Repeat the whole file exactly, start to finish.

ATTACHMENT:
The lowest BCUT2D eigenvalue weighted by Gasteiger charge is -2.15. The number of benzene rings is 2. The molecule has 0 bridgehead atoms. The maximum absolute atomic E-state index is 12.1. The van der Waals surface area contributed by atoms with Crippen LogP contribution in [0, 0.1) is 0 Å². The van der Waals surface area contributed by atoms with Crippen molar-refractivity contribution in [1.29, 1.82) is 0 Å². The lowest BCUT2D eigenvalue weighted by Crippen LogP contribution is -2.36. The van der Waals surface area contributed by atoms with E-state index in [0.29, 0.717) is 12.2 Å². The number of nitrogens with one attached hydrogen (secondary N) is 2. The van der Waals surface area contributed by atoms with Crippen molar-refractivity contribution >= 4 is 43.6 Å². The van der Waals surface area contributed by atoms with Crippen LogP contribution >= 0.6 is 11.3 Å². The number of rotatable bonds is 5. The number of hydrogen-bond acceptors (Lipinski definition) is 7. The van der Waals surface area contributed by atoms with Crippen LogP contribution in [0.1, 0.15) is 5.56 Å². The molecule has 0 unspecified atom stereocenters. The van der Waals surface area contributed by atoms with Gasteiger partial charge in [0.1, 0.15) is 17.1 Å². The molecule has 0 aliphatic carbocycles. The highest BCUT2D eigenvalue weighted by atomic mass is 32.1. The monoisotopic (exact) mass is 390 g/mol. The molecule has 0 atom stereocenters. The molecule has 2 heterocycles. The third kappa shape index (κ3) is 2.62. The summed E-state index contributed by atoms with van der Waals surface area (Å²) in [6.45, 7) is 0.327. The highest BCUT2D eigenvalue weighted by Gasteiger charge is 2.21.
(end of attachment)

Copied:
The lowest BCUT2D eigenvalue weighted by Gasteiger charge is -2.15. The number of benzene rings is 2. The molecule has 0 bridgehead atoms. The maximum absolute atomic E-state index is 12.1. The van der Waals surface area contributed by atoms with Crippen LogP contribution in [0, 0.1) is 0 Å². The van der Waals surface area contributed by atoms with Crippen molar-refractivity contribution in [1.29, 1.82) is 0 Å². The lowest BCUT2D eigenvalue weighted by Crippen LogP contribution is -2.36. The van der Waals surface area contributed by atoms with E-state index in [0.29, 0.717) is 12.2 Å². The number of nitrogens with one attached hydrogen (secondary N) is 2. The van der Waals surface area contributed by atoms with Crippen molar-refractivity contribution >= 4 is 43.6 Å². The van der Waals surface area contributed by atoms with Crippen LogP contribution >= 0.6 is 11.3 Å². The number of rotatable bonds is 5. The number of hydrogen-bond acceptors (Lipinski definition) is 7. The van der Waals surface area contributed by atoms with Crippen LogP contribution in [0.1, 0.15) is 5.56 Å². The molecule has 0 unspecified atom stereocenters. The van der Waals surface area contributed by atoms with Gasteiger partial charge in [0.1, 0.15) is 17.1 Å². The molecule has 0 aliphatic carbocycles. The highest BCUT2D eigenvalue weighted by atomic mass is 32.1. The monoisotopic (exact) mass is 390 g/mol. The molecule has 0 atom stereocenters. The molecule has 2 heterocycles. The third kappa shape index (κ3) is 2.62. The summed E-state index contributed by atoms with van der Waals surface area (Å²) in [6.45, 7) is 0.327. The highest BCUT2D eigenvalue weighted by Gasteiger charge is 2.21.